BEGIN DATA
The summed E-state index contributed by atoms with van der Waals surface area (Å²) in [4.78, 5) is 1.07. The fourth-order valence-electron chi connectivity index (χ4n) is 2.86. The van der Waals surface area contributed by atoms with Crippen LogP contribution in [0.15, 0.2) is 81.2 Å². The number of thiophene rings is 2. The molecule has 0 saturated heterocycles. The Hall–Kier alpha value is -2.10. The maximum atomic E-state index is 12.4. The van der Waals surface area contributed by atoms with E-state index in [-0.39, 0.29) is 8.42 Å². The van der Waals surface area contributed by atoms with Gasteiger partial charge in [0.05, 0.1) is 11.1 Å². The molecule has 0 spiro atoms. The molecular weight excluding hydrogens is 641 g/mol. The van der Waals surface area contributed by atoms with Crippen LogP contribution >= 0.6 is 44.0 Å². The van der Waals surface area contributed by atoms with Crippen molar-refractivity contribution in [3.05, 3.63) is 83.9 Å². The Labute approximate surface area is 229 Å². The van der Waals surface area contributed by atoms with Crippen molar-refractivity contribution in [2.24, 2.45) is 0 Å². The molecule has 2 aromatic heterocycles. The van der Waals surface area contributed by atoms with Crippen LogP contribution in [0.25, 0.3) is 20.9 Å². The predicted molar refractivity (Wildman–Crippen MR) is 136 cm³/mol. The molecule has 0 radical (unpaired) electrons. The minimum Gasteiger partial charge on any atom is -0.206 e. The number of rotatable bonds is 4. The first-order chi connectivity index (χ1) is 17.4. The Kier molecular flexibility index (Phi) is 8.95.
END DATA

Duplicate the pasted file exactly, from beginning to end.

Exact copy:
The summed E-state index contributed by atoms with van der Waals surface area (Å²) in [4.78, 5) is 1.07. The fourth-order valence-electron chi connectivity index (χ4n) is 2.86. The van der Waals surface area contributed by atoms with Crippen LogP contribution in [0.15, 0.2) is 81.2 Å². The number of thiophene rings is 2. The molecule has 0 saturated heterocycles. The Hall–Kier alpha value is -2.10. The maximum atomic E-state index is 12.4. The van der Waals surface area contributed by atoms with E-state index in [-0.39, 0.29) is 8.42 Å². The van der Waals surface area contributed by atoms with Gasteiger partial charge in [0.05, 0.1) is 11.1 Å². The molecule has 0 spiro atoms. The molecular weight excluding hydrogens is 641 g/mol. The van der Waals surface area contributed by atoms with Crippen LogP contribution >= 0.6 is 44.0 Å². The van der Waals surface area contributed by atoms with Crippen molar-refractivity contribution in [3.05, 3.63) is 83.9 Å². The Labute approximate surface area is 229 Å². The van der Waals surface area contributed by atoms with Crippen molar-refractivity contribution in [2.24, 2.45) is 0 Å². The molecule has 2 aromatic heterocycles. The van der Waals surface area contributed by atoms with Crippen LogP contribution in [0.25, 0.3) is 20.9 Å². The predicted molar refractivity (Wildman–Crippen MR) is 136 cm³/mol. The molecule has 0 radical (unpaired) electrons. The minimum Gasteiger partial charge on any atom is -0.206 e. The number of rotatable bonds is 4. The first-order chi connectivity index (χ1) is 17.4. The Kier molecular flexibility index (Phi) is 8.95.